Secretary of State Mike Pompeo ripped The New York Times’ 1619 Project to pieces in a speech on Thursday, saying that the Chinese Communist Party are “gleeful” when they see that “false doctrines” like the 1619 Project are being used to “promulgate hatred of our founding principles.”
Pompeo made the remarks during a speech on the State Department’s Commission on Unalienable Rights, which was created to help Americans understand the nation’s founding principles.
“The New York Times’s 1619 Project – so named for the year that the first slaves were transported to America – wants you to believe that our country was founded for human bondage,” Pompeo said. “They want you to believe that America’s institutions continue to reflect the country’s acceptance of slavery at our founding.”
“They want you to believe that Marxist ideology that America is only the oppressors and the oppressed. The Chinese Communist Party must be gleeful when they see the New York Times spout this ideology,” Pompeo continued. “Some people have taken these false doctrines to heart. The rioters pulling down statues thus see nothing wrong with desecrating monuments to those who fought for our unalienable rights – from our founding to the present day.”
“This is a dark vision of America’s birth. I reject it,” Pompeo concluded on the matter. “It’s a disturbed reading of history. It is a slander on our great people. Nothing could be further from the truth of our founding and the rights about which this report speaks.”
The @NYTimes’s 1619 Project wants you to believe our country was founded for human bondage. What a dark vision of America’s birth. What a disturbed reading of history. What a slander on our great people. pic.twitter.com/s24rA3C3m8
— Secretary Pompeo (@SecPompeo) July 16, 2020
The 1619 Project has been widely criticized by multiple prominent historians who have blasted the project, which has a stated goal of “refram[ing] the country’s history.” The project’s creator, Nikole Hannah-Jones, has promoted radical activists’ efforts to topple historical monuments, pushed conspiratorial anti-government theories, and written disparagingly of the “barbaric” white race.
“I read the first essay by Nikole Hannah-Jones, which alleges that the Revolution occurred primarily because of the Americans’ desire to save their slaves,” said Gordon Wood, the Pulitzer Prize-winning historian of the American Revolution. “She claims the British were on the warpath against the slave trade and slavery and that rebellion was the only hope for American slavery.”
“I was surprised, as many other people were, by the scope of this thing, especially since it’s going to become the basis for high school education and has the authority of the New York Times behind it, and yet it is so wrong in so many ways,” Wood continued. “None of the leading scholars of the whole period from the Revolution to the Civil War, as far I know, have been consulted.”
James McPherson, dean of Civil War historians and another Pulitzer winner, responded to 1619 Project by saying that “it left most of the history out.”
“I’d say that, almost from the outset, I was disturbed by what seemed like a very unbalanced, one-sided account, which lacked context and perspective on the complexity of slavery, which was clearly, obviously, not an exclusively American institution, but existed throughout history,” McPherson added. “And slavery in the United States was only a small part of a larger world process that unfolded over many centuries. And in the United States, too, there was not only slavery but also an antislavery movement.”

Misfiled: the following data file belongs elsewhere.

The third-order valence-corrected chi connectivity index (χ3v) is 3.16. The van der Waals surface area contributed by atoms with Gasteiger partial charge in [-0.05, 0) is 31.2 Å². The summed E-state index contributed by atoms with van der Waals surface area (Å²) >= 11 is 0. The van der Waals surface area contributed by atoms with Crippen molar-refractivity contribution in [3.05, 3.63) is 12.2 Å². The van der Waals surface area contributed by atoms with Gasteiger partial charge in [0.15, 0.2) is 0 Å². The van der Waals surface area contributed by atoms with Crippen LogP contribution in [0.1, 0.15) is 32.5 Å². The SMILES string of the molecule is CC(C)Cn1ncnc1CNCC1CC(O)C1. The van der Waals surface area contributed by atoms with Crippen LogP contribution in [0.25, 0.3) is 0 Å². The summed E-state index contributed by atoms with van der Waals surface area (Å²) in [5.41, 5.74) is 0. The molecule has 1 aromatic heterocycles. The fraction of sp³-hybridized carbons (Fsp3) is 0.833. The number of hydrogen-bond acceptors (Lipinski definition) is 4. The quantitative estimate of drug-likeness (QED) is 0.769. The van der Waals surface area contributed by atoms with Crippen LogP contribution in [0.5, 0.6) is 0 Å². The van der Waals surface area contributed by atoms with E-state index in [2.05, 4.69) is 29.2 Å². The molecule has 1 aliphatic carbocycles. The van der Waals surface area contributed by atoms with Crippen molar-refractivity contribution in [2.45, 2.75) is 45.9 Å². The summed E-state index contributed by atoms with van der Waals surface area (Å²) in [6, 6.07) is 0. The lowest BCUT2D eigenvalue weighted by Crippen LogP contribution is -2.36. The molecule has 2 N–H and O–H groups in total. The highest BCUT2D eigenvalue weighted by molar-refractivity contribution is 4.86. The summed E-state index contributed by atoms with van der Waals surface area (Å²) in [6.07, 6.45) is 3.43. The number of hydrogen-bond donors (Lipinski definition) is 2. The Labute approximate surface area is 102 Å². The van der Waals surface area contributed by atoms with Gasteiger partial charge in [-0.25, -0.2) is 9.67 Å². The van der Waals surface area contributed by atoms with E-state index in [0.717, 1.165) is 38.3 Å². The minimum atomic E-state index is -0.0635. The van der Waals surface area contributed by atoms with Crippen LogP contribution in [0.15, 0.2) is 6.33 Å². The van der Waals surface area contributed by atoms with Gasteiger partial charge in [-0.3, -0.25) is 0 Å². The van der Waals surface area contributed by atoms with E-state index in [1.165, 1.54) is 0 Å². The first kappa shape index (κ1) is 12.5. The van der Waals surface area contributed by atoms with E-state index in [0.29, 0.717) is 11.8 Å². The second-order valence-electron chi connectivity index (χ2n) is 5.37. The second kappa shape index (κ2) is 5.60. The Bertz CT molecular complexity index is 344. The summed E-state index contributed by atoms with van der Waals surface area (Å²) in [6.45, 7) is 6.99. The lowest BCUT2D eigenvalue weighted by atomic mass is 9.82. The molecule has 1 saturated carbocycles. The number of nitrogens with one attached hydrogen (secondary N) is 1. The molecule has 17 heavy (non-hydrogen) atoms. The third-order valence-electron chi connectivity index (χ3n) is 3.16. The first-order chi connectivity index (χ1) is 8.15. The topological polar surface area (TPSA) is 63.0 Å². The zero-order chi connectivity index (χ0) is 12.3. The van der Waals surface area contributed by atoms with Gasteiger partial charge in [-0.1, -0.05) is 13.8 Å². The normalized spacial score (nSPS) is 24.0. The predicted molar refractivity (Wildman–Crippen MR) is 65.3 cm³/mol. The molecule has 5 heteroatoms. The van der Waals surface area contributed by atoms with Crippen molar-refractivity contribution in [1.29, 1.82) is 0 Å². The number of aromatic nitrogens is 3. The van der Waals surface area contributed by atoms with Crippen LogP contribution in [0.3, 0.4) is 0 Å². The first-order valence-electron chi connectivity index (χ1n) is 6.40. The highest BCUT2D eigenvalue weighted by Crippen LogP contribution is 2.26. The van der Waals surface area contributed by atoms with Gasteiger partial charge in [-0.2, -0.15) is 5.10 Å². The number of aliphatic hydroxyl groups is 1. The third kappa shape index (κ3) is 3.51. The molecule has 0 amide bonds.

Even the World Socialist Web Site (WSWS) described the 1619 Project as a “racialist falsification of American and world history.”
The Wall Street Journal reported:
Joseph Kishore, the Socialist Equality Party’s national secretary, says the “1619 Project” is aimed at legitimizing the politics of the Democratic Party and at “dividing workers” by race. “The interests of a black worker on the line in an auto plant and a white worker,” he says, “are fundamentally the same, and a million miles from the interests of an Oprah Winfrey or a Hillary Clinton.” He rejects the “pseudo-left politics” of identity, which “fight out conflicts within the top 10% or so over access to positions of power and privilege” through diversity programs, then “denounce white workers for being supposedly privileged even as they suffer from a decline in life expectancy and horrific social conditions.” Nobody is better at deflating the pretensions of progressives than the Left Opposition.
Pompeo also wrote about the matter in an op-ed that was published in The Washington Post on Thursday.
“Never before have America’s founding principles been under such relentless assault,” Pompeo wrote. “For decades, our institutions of higher education have sought to debunk or disown them. Last summer, the New York Times launched the 1619 Project, which contends that the essence of America is entwined with slavery and racism. In recent weeks, justified outrage at the actions of a rogue Minneapolis policeman has given way to outrageous efforts to erase American history by tearing down statues of our nation’s founders.”
“Never has knowledge of our founding principles been more urgent,” Pompeo continued. “By recovering our nation’s founding principles — and elaborating them in that spirit of toleration and civility on which constitutional government depends — the State Department’s Commission on Unalienable Rights enables the nation to better answer these always-pressing questions and thereby makes an important contribution to securing freedom. I encourage everyone to read its fine work.”